Getting Confused by Australian English

February 23, 2016
Getting Confused by Australian English

When English speakers from the United States, the UK, Canada, South Africa, Australia and New Zealand get together, they love talking about differences in their mother tongue. Many of us have heard the same explanations and jokes over and over again, but we never seem to grow tired of these discussions: You guys call that a jumper! ?*laughs* That’s a sweatshirt!

Those of us from the United States are used to others knowing our slang. We know that when we speak about college people will know it means university, and that when we say vacation we mean holiday. When it’s the other way around, people from the U.S. are generally less aware. Having traveled and stayed in hostels, I’ve become accustomed to these conversations and am aware of my lack of knowledge. I’ve stayed with enough Australians to know they say some interesting things and have a playful obsession with shortening anything they can.

Having been in Melbourne for three weeks, my time has been spent organizing my life and job searching. In a cosmopolitan city like Melbourne, especially given my circumstances on a working holiday visa, I’ve encountered more foreigners than Aussies. This has shielded me from the particularities and peculiarities of Australian English so far. Meaning, I am still startled by my lack of understanding sometimes.

If someone invites you to The Evelyn Hotel on Brunswick Street, they aren’t being creepy or overly forward. Don’t worry, it’s just a pub.

During my time in Australia, it hasn’t even been the slang or the shortening of words that’s confused me. I haven’t settled in enough to be exposed to most of that yet. Rather, it’s been hearing familiar, common phrases used in a slightly different sense to how we used them back home that has caught me off guard. Here are some examples:

Getting Confused by Australian English

How are you going?

Made to sound like “howr ya goin’”, this is the most obvious, basic greeting. Yet, my initial reaction is still: what do you mean “how am I going? On a bus, on a train, walking?” What I’m supposed to say is, “I’m doing fine, thank you”. On second thoughts, doesn’t asking someone how they are carrying themselves make a lot more sense than how they are doing their life?


No, the Melbourne CBD isn’t stuffed full of gaming centers for preteens, although I continue to think that when I hear the word used. Arcades in Melbourne are historic indoor shopping alleys with charming cafes, stores and detailed architecture.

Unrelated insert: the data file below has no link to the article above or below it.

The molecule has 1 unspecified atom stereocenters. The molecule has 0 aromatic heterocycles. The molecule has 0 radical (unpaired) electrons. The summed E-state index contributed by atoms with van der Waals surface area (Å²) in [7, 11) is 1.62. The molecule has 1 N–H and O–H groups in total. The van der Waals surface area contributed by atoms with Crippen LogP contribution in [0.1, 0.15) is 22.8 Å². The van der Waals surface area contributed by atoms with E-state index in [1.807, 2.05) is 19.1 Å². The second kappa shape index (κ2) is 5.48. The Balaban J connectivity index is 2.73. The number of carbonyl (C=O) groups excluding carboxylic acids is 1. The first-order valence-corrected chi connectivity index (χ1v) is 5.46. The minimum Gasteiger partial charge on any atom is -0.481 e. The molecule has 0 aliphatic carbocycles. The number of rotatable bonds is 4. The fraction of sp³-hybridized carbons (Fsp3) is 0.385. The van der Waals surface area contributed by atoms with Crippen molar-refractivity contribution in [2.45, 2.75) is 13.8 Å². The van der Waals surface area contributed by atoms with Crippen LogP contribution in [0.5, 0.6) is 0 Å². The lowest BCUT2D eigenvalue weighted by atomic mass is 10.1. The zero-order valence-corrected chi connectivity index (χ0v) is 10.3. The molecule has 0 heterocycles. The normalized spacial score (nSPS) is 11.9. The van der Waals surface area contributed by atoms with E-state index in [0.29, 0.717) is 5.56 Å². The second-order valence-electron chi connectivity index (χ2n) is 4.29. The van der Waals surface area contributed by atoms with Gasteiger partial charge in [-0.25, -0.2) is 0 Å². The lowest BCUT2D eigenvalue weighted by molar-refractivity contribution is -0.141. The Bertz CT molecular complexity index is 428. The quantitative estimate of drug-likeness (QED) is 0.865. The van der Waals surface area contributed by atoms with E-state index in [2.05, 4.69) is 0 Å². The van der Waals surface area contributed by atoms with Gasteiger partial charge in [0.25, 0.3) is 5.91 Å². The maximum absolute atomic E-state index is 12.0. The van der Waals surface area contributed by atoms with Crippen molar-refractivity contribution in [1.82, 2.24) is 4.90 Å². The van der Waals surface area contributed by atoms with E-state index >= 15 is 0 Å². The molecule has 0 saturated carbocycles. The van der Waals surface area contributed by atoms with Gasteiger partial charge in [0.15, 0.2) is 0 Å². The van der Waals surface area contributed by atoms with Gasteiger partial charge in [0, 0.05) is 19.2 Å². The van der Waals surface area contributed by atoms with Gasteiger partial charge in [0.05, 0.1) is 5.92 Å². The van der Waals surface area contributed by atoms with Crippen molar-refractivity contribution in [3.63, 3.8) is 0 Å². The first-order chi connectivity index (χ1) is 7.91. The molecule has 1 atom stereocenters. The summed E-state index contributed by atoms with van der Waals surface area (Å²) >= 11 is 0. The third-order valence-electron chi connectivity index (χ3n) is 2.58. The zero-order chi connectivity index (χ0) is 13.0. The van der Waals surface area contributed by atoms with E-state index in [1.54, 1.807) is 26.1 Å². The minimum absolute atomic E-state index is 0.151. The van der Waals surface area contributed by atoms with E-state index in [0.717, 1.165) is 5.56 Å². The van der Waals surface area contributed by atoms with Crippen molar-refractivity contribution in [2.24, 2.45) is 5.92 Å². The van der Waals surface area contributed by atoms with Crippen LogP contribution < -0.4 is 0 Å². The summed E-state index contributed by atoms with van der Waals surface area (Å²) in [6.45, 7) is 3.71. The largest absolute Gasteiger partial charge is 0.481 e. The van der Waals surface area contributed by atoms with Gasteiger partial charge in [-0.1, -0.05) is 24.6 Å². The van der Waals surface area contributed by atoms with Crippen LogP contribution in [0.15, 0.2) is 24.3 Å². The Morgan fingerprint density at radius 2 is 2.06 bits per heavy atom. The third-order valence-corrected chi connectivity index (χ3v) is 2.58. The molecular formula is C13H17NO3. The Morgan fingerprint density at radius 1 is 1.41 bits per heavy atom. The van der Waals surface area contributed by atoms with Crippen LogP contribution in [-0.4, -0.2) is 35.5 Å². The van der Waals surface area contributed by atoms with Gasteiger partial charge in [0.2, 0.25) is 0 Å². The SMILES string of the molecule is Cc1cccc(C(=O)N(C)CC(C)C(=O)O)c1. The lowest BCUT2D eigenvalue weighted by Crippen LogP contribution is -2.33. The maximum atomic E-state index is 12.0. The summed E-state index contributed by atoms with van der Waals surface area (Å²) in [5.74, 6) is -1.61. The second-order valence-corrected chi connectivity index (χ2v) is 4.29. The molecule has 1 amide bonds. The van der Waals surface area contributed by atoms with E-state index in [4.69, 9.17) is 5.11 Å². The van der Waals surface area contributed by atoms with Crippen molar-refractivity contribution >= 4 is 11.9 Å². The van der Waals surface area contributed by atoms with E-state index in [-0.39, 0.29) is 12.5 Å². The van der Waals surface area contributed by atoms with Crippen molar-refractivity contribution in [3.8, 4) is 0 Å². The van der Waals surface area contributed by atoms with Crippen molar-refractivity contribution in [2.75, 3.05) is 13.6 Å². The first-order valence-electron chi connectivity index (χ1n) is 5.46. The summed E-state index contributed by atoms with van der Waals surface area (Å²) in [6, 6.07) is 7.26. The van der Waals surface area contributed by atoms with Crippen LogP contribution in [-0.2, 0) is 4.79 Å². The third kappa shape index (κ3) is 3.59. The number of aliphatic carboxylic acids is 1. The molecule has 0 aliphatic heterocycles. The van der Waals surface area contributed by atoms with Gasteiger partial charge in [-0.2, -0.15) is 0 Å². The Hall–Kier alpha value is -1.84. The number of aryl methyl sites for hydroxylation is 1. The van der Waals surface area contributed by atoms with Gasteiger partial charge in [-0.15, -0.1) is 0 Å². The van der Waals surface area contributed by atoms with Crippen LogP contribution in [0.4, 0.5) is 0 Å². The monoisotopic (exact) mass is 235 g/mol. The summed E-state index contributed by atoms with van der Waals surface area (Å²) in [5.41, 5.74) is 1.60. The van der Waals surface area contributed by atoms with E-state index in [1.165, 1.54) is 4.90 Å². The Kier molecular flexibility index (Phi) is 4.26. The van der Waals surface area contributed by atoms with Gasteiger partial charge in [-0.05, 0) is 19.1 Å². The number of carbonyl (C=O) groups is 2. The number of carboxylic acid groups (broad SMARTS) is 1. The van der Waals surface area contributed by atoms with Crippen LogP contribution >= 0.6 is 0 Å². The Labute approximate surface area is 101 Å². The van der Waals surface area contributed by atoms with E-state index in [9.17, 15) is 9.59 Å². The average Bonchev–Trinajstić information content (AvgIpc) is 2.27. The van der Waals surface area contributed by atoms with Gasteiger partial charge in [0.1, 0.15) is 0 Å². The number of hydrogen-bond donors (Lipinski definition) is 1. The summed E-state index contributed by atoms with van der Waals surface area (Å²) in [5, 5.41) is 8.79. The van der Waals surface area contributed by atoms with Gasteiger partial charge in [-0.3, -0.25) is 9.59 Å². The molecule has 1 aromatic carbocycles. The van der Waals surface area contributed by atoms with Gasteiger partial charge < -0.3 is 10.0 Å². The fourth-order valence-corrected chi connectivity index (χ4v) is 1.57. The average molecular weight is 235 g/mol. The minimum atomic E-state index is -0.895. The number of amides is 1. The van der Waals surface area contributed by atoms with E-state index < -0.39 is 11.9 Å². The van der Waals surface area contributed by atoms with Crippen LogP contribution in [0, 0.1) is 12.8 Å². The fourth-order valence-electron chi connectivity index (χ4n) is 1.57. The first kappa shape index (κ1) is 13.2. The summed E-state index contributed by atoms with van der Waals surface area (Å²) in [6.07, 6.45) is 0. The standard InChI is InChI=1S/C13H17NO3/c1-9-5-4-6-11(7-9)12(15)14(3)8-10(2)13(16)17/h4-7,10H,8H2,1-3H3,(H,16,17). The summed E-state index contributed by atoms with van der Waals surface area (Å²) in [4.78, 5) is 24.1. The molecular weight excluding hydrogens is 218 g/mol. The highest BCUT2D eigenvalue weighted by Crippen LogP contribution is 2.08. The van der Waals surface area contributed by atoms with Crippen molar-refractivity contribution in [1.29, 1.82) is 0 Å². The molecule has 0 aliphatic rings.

When I asked a restaurant’s employee whether her university had a lot of public lectures, it took me at least five minutes to explain that I didn’t want to attend her university class. I was interested in public speeches or discussions from professors on their research.

You alright?

Especially when someone whose first language isn’t English asks me this, my immediate reaction is to get defensive and wonder, “why wouldn’t I be alright?!” If someone from my home asked me if I was alright, it generally insinuates that they have reason to believe that I am not. When a clerk in Melbourne asked me if I was alright, I started surveying my appearance for potential visible indicators that something had happened.


As in “chuck a few dollars in the donation bin.” This doesn’t encourage you to literally hurl money around. Unfortunately, vomiting also comes to mind to me. I’m starting to realize you can chuck just about anything: trash, money, food… the list goes on.


If someone invites you to The Evelyn Hotel on Brunswick Street, they aren’t being creepy or overly forward. Don’t worry, it’s just a pub. Unless it’s a specialty pub, you won’t find beds for rent in there!

Check out Pink Pangea’s Writing, Yoga, and Meditation Retreats.


Easily confused with a sound rather than a phrase with meaning, people use “ta” to say thanks. Now that I’m aware, if I hear “ta” again I won’t have the urge to follow it by “da!”

No worries

No worries is a replacement for “you’re welcome”. At first I wanted to say “I wasn’t worried!” It’s almost as if the person is implying that I believed s/he was doing something spectacular for me, and he thinks I should just relax about it.

If it’s the phrases I’m already familiar with that make me think twice, I’m bracing myself for the moment I’m thrown into a full-blown Aussie conversation! Wish me luck. 


Photo credit for Getting Confused by Australian English Unsplash. Do you have phrases to add to this list? Comment below! We can’t wait to hear from you. 


About Allison Yates

Allison is a Chicago-based writer covering travel, women and society in U.S. Midwest, Latin America, Ibiza. Follow her on Twitter and Instagram.

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